But even the Attorney General's Office did not know the full extent of the problem until recently.
Yesterday, Pete McDonough, a spokesman for Gov. Whitman, said the backlog had reached a peak of 3,409 cases. Since July 10, McDonough said, about 4,200 additional files have been reviewed by the Attorney General's Office and, as a result, 195 additional inmates were found to be eligible for parole hearings.
In addition, hundreds more inmates continued to become eligible for parole, he said.
McDonough said the administration hoped to settle the suit by promising to eliminate the backlog in eight months.
But the numbers suggest that may not be possible.
Parole board members have been handling an average of 100 cases per week in an effort to reduce the backlog, according to McDonough and Paul Loriquet, a spokesman for the Attorney General's Office.
"They are working full tilt," McDonough said.
McDonough said the backlog now stands at about 2,700, putting the board roughly where it thought it was six weeks ago despite an intense effort to reduce the backlog.
Kenneth Connelly, acting executive director of the New Jersey State Parole Board, declined to comment, referring all questions to the Attorney General's Office.
Loriquet declined to discuss the Riverfront suit, except to say that the state's attorneys believe that the parole board can eliminate the backlog in eight months.
Haddonfield attorneys Philip S. Fuoco and Joseph Osefchen, who filed the class-action suit on the prisoners' behalf, were not available for comment yesterday. A message on their answering machine said the office was being swamped with calls about the parole board backlog and informed callers that the office was negotiating a settlement with the state.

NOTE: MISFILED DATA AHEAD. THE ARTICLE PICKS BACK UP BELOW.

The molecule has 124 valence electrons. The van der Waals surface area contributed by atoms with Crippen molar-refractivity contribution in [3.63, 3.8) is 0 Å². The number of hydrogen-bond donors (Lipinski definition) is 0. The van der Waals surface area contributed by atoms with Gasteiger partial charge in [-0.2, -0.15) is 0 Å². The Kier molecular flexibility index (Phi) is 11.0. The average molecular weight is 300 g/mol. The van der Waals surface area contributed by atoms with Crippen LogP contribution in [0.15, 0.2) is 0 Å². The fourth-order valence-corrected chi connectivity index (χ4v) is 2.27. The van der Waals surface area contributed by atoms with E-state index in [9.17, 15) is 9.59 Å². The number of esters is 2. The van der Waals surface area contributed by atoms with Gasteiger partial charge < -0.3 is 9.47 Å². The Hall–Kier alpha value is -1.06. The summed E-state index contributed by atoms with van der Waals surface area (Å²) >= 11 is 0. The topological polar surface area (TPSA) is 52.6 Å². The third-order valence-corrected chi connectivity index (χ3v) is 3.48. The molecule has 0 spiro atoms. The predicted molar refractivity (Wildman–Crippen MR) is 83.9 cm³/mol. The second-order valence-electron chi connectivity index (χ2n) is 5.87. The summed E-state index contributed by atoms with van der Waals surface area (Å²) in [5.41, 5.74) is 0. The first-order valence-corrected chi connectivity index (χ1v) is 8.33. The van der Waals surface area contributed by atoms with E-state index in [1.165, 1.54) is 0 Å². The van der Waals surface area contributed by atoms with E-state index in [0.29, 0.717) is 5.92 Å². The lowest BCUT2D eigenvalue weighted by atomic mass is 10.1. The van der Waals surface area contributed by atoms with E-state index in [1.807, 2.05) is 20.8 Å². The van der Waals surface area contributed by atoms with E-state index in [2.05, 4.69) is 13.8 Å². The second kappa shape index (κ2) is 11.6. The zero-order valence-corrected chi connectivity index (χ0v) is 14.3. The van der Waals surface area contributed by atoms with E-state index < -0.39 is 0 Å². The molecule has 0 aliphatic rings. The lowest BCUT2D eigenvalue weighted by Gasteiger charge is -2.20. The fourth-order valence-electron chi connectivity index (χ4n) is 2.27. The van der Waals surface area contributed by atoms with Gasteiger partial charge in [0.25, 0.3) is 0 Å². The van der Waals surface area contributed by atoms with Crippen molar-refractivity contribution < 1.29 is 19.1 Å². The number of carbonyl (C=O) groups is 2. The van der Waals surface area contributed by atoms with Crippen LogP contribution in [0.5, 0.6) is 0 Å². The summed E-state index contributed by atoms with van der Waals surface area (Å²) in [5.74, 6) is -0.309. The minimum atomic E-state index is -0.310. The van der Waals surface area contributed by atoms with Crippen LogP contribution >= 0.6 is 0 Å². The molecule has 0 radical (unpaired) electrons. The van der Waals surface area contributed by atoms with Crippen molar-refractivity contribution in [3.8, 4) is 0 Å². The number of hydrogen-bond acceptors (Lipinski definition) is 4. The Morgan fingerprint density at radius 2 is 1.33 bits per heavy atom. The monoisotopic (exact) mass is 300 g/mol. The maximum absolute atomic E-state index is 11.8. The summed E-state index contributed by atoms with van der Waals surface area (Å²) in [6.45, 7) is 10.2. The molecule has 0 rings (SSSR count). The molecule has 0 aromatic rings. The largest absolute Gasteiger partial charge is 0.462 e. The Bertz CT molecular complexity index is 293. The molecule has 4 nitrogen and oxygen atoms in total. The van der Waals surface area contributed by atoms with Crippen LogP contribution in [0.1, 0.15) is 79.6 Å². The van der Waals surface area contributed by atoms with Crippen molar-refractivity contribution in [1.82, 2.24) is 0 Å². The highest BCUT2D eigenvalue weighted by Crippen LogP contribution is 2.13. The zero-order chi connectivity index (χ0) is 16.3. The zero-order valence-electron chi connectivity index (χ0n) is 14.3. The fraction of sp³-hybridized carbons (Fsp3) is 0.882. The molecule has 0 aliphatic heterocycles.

Marc Mauer, assistant director of the Sentencing Project in Washington, D.C., said he suspects New Jersey may have the largest backlog of any state in the nation.
"It seems way out of line, given the evidence we have heard from other states," Mauer said.
Pennsylvania does not have any backlog, said Vicki Wilken, a spokeswoman for the Pennsylvania Board of Probation and Parole. Wilken said the Pennsylvania board holds hearings three weeks before inmates are eligible.
Mauer said such a large backlog was bad for inmates, who could lose incentive to participate in rehabilitation programs that could lead to early parole, and for taxpayers, who are footing the bill for overcrowded prisons.
New Jersey prisons, which house about 30,000 inmates, are operating at 140 percent of capacity. It costs about $20,000 per year to house a prisoner.
"The cost to the taxpayers can be very substantial when the numbers are this high," Mauer said.
The huge backlog of parole cases, along with an ongoing criminal investigation of the parole board, has shaken the agency in recent weeks. Andrew Consovoy has resigned as parole board chairman, and Robert Egles, the board's executive director, has taken a medical leave. A third member, Peter Loos, has asked the governor not to reappoint him.
The criminal investigation involves allegations that Consovoy showed favoritism in granting parole for certain inmates. Those allegations were leveled by the union representing parole hearing officers.
Consovoy, who has since moved to Virginia, has denied the charges.
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